Ubisoft CEO, Yves Guillemot, admitted that Ghost Recon: Breakpoint and The Division 2 were sales disappointments despite launching across multiple platforms and being laced from top to bottom with microtransactions. This came via disclosure via a statement to investors following the latest reports about the company’s quarterly performance and fiscal outlook for 2020 through 2021.
According to Reuters, Ubisoft said…
“[The profit warning resulted from a] “sharp downward revision in the revenues expected from Ghost Recon Breakpoint and, to a lesser extent, The Division 2,”
The profit guidance was reduced by 93% by Jefferies analysts, and that there’s going to be a severe market reaction to the news on Friday morning on October 25th, 2019.
This spawns from the fact that multiple AAA Ubisoft titles have been delayed, including Rainbow Six Quarantine and Watch Dogs Legion.
Their exact release windows weren’t revealed, but Ubisoft sees the writing on the wall that gamers are getting fed up with their over-abundance of propaganda and live-service-laced software for PC, PS4, and Xbox One.
Guillemot issued a statement to investors, saying…
“We have not capitalized on the potential of our latest two AAA releases. For Ghost Recon Breakpoint (…) critical reception and sales during the game’s first weeks were very disappointing,”
Reuters would go on to paraphrase Guillemot’s indications as to why the games underperformed, and specifically why Ghost Recon: Breakpoint was neither a critical nor a sales success, writing…
“He cited too short a time between the releases of live multiplayer games, too few ‘differentiation factors’ in Breakpoint, and players’ rejection of game play innovations as reasons for the reduced targets. “
This is an interesting collection of thoughts.
First of all, Guillemot claims there were far too “few” “differentiation factors” in Breakpoint compared to Wildlands, while also claiming at the same that gamers rejected the “game play innovations”.
So the game was both too unique and yet too similar to Wildlands? That’s complete and utter BS.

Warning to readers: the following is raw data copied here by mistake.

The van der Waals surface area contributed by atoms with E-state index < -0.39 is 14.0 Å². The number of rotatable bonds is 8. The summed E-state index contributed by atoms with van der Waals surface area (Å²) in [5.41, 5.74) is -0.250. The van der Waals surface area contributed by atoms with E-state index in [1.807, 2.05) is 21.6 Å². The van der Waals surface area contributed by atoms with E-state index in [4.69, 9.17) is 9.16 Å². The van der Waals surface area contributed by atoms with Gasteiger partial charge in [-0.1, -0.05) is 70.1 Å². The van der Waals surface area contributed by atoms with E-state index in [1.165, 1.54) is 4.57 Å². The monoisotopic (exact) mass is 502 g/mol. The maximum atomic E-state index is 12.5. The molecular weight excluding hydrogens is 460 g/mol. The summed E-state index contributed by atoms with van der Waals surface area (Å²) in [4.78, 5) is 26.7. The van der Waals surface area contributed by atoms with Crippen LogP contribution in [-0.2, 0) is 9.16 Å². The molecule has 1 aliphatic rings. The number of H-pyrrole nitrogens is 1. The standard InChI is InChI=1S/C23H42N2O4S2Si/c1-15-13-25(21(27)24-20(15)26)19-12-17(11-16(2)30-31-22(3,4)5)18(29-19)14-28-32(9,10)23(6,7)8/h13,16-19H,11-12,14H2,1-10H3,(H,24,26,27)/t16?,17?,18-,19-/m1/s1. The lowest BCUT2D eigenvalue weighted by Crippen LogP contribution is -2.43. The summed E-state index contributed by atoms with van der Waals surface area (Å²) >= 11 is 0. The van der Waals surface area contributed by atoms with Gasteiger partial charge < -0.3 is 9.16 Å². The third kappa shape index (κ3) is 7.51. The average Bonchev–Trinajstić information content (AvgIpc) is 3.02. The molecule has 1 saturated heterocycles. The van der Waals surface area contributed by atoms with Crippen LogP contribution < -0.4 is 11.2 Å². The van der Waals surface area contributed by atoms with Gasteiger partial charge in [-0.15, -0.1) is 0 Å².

The reality is that no one liked the gameplay loop, which was based around a looter-shooter grind. Guillemot couldn’t admit that Ubisoft had a golden ticket on their hand and screwed the pooch royally.
YouTuber AlltimeGaming covered the controversy, and how the game’s promoted survival gimmick was actually just a marketing ploy to lure gamers in toward its looter-shooter mechanics.
When word spread that Ghost Recon: Breakpoint was just another Ubisoft microtransaction-riddled cash-in, gamers cashed out.
Ghost Recon: Breakpoint suffered from the same tired looter loops as Assassin’s Creed: Odyssey, and before that, Assassin’s Creed: Origins.
Gamers were expecting something more gritty, original, and hardcore based on the promotional clips leading up to the release of Breakpoint. What they got was another exhausting exercise in an open-world Ubisoft formula that was a far cry (pun intended) from the original Ghost Recon series of old.
This tried and flaccid formula also affected The Division 2, which is also a looter-shooter. The game got off to a hot start on the charts, but then quickly began to fade from the consciousness of gamers, thus resulting in a downturn in revenues.
It was ultimately just more of the same.
Ghost Recon: Breakpoint was basically The Division 2.2.0 with a slathering of Ghost Recon: Wildlands, thus gamers were not compelled to pick up this latest outing when it was still just more of the same. And worse yet, what “innovations” they did include were not innovative enough to separate it from the two previously released third-person shooters that came out before it.
Now Ubisoft is in a pickle. All their properties are over-saturated, over-monetized, over-utilized, and lacking creativity, fun, replay values, and originality.
Their delay of multiple properties is a clear sign of panic.
I doubt that they’ll strip out the live-services, get back to basics, and Nintendo-the-crap out of their games by attempting to make them fun, long-lasting, and enjoyable. Expect them to do the bare minimum to recoup interests. They’ll likely reduce some of the looter elements in some of the upcoming titles, scale back on some of the live-services, and attempt to implement a few more original concepts to bolster the market value of the games by a smidgen, but not by much.
They’ll portray the titles as having been “repackaged” to court back investors and gamers, and most dullards and normies will bite the bait and fall for it once again, toeing the corporate tout of “innovative new features” and “reworked mechanics” only to be lured into the oscillating cycle of the hype machine all over again, but wise gamers will sit out these worthless rehashes and recycled concepts, and laugh at all the people silly enough to pay $60 – $120 on launch day for more broken promises, broken products, and barely playable games with perfunctory features.
We’ve been through this rodeo before, and the only way they’ll learn is when you stop playing the game.
(Thanks for the news tip Richard Pell)